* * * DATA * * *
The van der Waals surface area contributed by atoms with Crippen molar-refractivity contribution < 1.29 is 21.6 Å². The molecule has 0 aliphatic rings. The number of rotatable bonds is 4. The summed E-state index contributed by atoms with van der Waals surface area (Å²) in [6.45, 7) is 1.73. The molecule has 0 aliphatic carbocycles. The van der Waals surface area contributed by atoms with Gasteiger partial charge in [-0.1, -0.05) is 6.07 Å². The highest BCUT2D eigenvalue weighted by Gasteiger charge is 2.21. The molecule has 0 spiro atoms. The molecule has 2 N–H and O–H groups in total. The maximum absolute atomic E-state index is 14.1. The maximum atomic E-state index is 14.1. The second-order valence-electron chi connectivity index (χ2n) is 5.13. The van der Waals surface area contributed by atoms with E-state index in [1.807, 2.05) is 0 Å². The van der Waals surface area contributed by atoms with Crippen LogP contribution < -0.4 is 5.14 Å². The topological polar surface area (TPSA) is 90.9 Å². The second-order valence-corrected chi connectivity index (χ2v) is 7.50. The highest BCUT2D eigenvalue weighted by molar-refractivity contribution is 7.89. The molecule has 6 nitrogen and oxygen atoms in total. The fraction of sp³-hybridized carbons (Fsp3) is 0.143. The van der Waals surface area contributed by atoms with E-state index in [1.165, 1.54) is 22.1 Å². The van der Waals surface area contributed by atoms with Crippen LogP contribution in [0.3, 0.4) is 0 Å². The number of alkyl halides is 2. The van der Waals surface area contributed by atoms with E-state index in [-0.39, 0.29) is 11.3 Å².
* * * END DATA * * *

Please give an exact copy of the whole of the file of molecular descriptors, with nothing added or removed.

The van der Waals surface area contributed by atoms with Crippen molar-refractivity contribution < 1.29 is 21.6 Å². The molecule has 0 aliphatic rings. The number of rotatable bonds is 4. The summed E-state index contributed by atoms with van der Waals surface area (Å²) in [6.45, 7) is 1.73. The molecule has 0 aliphatic carbocycles. The van der Waals surface area contributed by atoms with Gasteiger partial charge in [-0.1, -0.05) is 6.07 Å². The highest BCUT2D eigenvalue weighted by Gasteiger charge is 2.21. The molecule has 0 spiro atoms. The molecule has 2 N–H and O–H groups in total. The maximum absolute atomic E-state index is 14.1. The maximum atomic E-state index is 14.1. The second-order valence-electron chi connectivity index (χ2n) is 5.13. The van der Waals surface area contributed by atoms with E-state index in [1.807, 2.05) is 0 Å². The van der Waals surface area contributed by atoms with Crippen LogP contribution < -0.4 is 5.14 Å². The topological polar surface area (TPSA) is 90.9 Å². The second-order valence-corrected chi connectivity index (χ2v) is 7.50. The highest BCUT2D eigenvalue weighted by molar-refractivity contribution is 7.89. The molecule has 6 nitrogen and oxygen atoms in total. The fraction of sp³-hybridized carbons (Fsp3) is 0.143. The van der Waals surface area contributed by atoms with E-state index in [1.165, 1.54) is 22.1 Å². The van der Waals surface area contributed by atoms with Crippen LogP contribution in [0.3, 0.4) is 0 Å². The number of alkyl halides is 2. The van der Waals surface area contributed by atoms with E-state index in [-0.39, 0.29) is 11.3 Å².